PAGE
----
South African female millennial consumers’ responses toward traditional and virtual fashion window displays
- Authors: Van Heerden, Salomien
- Date: 2016
- Subjects: Consumers - South Africa - Attitudes , Fashion merchandising - South Africa , Generation Y , Women consumers - South Africa - Attitudes
- Language: English
- Type: Masters (Thesis)
- Identifier: http://hdl.handle.net/10210/122934 , uj:20726
- Description: Abstract: The retailing of consumer merchandise has always had to keep up with dynamic consumer wants, needs and expectations in a competitive environment (Mover, Minjeong & Childs 2012:442). Technology, which includes the internet and a virtual world, competes with real-life retail stores in the sense that it can also meet the demands of consumers Koontz & Gibson 2002:442). Fashion is an important product category on the internet and there has been substantial growth with regard to online fashion purchases (Jacobs & De Klerk 2010:255). This implies that virtual fashion stores that use visual displays do exist in industry, and have the potential to satisfy consumer needs and wants. Retailers could stay competitive in the current trend of online shopping by using and implementing multichannel strategies, for example, by providing virtual purchasing options in addition to the traditional retail store (Koontz & Gibson 2002:381–395). Nevertheless, most fashion retailers keep the traditional store option, as opposed to online-only options, because consumers find it difficult to judge the fit, texture and quality of fashion products if displayed virtually, even though virtual shopping may have benefits like convenience (Ruane & Wallace 2013:316). These strategies can influence the retailer’s choice of visual display, as retail strategies should be aligned to consumer groups’ needs and preferences. A consumer group that is associated with convenience, as well as virtual shopping, is the female millennial generation consumer group (Ruane & Wallace 2013:317). Since the millennial generation started to enter the working-class market, this large global market has developed into one of the fastest-growing consumer segments, with a substantial amount of disposable income (Faruk, Stuart & Griffin 2013:657; Ruane & Wallace 2013:316; Leen, Thurasamy & Omar 2012:111; Tapscott 2009:188; Djamasbi, Tullis, Siegel, Capozza, Groenzinger & Ng 2008:1). This large generation is therefore regarded as a market segment with high consumption patterns and large spending potential (Pinzaru, Savulescu & Mitan 2013:321; Waters 2006:1). Although the millennial generation is seen as one of the largest consumer market segments to date, they have not been included in much literature with specific reference to their consumption of, and preferences and attitudes towards... , M.Tech.
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The female innovation-generation consumer’s evaluation of traditional and virtual displays in South African clothing retail environments
- Authors: Van Heerden, Salomien , Tselepis, Thea J. , Smal, Desiree
- Date: 2016
- Subjects: Clothing trade - South Africa , Virtual displays - South Africa , Retail trade - South Africa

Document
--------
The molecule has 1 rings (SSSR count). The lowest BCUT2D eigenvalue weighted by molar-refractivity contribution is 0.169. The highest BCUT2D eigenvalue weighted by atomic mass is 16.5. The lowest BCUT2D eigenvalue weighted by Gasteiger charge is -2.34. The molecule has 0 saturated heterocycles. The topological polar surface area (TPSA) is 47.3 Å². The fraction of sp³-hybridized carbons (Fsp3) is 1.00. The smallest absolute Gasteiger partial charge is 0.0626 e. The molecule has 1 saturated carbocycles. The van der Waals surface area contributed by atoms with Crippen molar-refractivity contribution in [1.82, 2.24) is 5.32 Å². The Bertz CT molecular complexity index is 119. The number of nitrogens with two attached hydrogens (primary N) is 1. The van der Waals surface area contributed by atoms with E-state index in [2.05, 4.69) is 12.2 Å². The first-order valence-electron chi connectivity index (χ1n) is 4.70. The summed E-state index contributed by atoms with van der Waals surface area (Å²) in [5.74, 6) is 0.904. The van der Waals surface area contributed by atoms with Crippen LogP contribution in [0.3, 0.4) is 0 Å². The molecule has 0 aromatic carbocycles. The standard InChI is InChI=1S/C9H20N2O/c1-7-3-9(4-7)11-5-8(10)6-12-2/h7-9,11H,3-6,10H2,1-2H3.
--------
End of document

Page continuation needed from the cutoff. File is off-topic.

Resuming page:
- Language: English
- Type: Article
- Identifier: http://hdl.handle.net/10210/217564 , uj:21655 , Citation: Van Heerden, S., Tselepis, T.J. & Smal, D. 2016. The female innovation-generation consumer’s evaluation of traditional and virtual displays in South African clothing retail environments.
- Description: Abstract: Using virtual displays in South African clothing retail outlets could be a marketing communication strategy that attracted consumers to products or the actual stores. This marketing communication influences consumers’ purchase decisions and consequently enhances the competitiveness of the clothing retailer in a dynamic fashion industry. Thus the use of virtual displays is increasing. Implementing digital and virtual display screens in the visual displays of South African physical retail outlets could appeal to particular consumer segments. The innovation-generation consumer segment is the largest and foremost global consumer segment to date, with massive buying power, and this group’s affiliation for the virtual world should not be ignored, as it may prove to be useful when applying omni-channel retailing that stimulates a certain consumer experience. The aim of this paper is, therefore, to report on the evaluation of the female innovation-generation consumer with regard to a static traditional visual display or a virtual representation of the display. Two stimuli (displays) were presented to 653 female respondents from the innovation-generation consumer in Johannesburg (Gauteng). One stimulus was a static traditional visual display and the other a virtual representation thereof which included movement and music. The findings in this paper indicate that although the respondents understood the message of the virtual display and could identify with the symbolic meaning thereof, there is also evidence that the respondents’ emotions were evoked by both the stimuli. Nevertheless, it seems that the traditional visual display still seemed to be preferred with regard to the emotions that it evoked, especially regarding pleasure. The paper concludes with recommendations on the use of virtual displays to support South African clothing retailers.
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